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10 Lesser-Known Bill Murray Roles You Might’ve Missed

Catch Ghostbusters and Ghostbusters II this month on IFC.

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Rattling off titles from Bill Murray’s career is like reciting a compilation of the most rewatchable movies of all time. Caddyshack. Groundhog Day. Rushmore. Ghostbusters — which was just inducted into the National Film Registry and is airing on IFC this month along with Ghostbusters II. But for every Stripes or Lost in Translation, there are several other Bill Murray projects that have barely seen the light of day.

So, in tribute to the work of the universally beloved 65-year-old (and the Ghostbusters movies airing on IFC this month), here are 10 performances by Bill Murray you might’ve missed.

1. Nothing Lasts Forever, Ted Breughl

Equal parts Terry Gilliam, Georges Méliès, and David Lynch, director Tom Schiller’s feature-length debut (which sadly never received a major release) is a wonderful experiment in the absurd. The surreal story flows like a Kafkaesque fever dream, where the NY Port Authority runs Manhattan and trips to the moon are done by bus. Although Bill Murray plays the bus conductor in a small supporting role, his involvement helped propel the film’s cult status.


2. The Rutles: All You Need Is Cash, Bill Murray the K.

Six years before This Is Spinal Tap, Eric Idle and Gary Weis all but established the band mockumentary with the Beatles spoof, The Rutles: All You Need Is Cash. The film skewers the Fab Four’s career with the faux lookalike band (nicknamed the Prefab Four) and features a slew of cameos including Mick Jagger, Paul Simon, and a chunk of SNL players — including Mr. Murray as loudmouth disc jockey “Bill Murray the K.” who’s super excited to hear the band “talk about their trousers.”


3. The Sweet Spot, Himself

One of Comedy Central’s odder projects, The Sweet Spot could be described as the golf version of Steve Coogan and Rob Brydon’s culinary travelogue The Trip. Proving they love each other’s company, Murray brothers Bill, Brian, Joel, and John visit various golf courses, play a few holes, and involve themselves in the occasional shenanigan. Lasting only four episodes in 2002, the series was the perfect length to demonstrate what it’d be like to see Scrooged’s Frank Cross tease his brother in real life, too.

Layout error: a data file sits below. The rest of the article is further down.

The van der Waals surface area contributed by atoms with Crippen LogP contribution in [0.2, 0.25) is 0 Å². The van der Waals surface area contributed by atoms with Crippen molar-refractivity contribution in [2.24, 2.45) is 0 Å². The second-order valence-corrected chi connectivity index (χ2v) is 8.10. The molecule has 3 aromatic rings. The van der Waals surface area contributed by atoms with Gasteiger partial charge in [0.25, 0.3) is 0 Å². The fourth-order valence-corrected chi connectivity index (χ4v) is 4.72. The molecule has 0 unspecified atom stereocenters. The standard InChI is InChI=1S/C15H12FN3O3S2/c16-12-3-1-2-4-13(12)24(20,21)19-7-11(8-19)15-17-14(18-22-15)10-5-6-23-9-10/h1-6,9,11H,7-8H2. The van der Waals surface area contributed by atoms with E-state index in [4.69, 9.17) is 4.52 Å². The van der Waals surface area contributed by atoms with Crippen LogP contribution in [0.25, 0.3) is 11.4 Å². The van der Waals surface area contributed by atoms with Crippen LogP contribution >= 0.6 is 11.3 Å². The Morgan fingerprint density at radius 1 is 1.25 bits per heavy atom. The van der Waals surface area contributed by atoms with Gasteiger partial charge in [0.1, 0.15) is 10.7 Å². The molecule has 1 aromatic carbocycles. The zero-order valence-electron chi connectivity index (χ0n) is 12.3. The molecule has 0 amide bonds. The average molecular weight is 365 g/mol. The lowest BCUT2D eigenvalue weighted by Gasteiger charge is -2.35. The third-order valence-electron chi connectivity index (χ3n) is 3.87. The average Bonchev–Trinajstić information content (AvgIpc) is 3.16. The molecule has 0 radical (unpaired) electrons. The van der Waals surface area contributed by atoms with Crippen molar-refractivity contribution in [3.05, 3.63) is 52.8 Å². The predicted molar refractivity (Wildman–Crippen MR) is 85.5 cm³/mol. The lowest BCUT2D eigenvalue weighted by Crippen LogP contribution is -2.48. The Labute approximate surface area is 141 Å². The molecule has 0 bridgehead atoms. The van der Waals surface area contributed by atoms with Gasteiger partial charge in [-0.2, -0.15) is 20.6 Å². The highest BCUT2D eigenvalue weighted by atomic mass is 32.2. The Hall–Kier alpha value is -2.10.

4. Where the Buffalo Roam, Hunter S. Thompson

Before walking scarf Johnny Depp portrayed Hunter S. Thompson, none other than Bill Murray played the gonzo journalist in the 1980 semi-autobiographical misfire Where the Buffalo Roam. Critically panned as a series of jumbled episodes rather than a cohesive film, the movie never quite found its footing as a watchable biopic. In fact, the behind-the-scenes anecdote of Murray nearly drowning when Thompson drunkenly tied him to a chair and tossed him into a swimming pool gives you a far better idea of who the man was.


5. Mad Dog and Glory, Frank Milo

There was a time when Bill Murray playing a dramatic role for the guy who directed Henry: Portrait of a Serial Killer was considered daring. Of course now, after his many dramatic and offbeat roles, Murray’s career is more malleable to disparate projects, allowing his depiction of a mob boss character in Mad Dog and Glory to go from “surprisingly against type” to “reliably versatile.” But however you describe it, it’s one of his most underrated performances.


6. Coming Attractions, Lefty Schwartz

An anthology movie with three different release titles (it’s also known as Loose Shoes and Quackers), this film is a compilation of fake trailers/movies much in the style of Kentucky Fried Movie and Amazon Women on the Moon. The segment “Three Chairs for Lefty” features Murray as a death row inmate trying his damndest to avoid the chair. With pitch-black absurdist humor — including a prison banquet gag that later appeared in The Naked Gun 33⅓ — this six-minute sketch deserves many more eyes on it.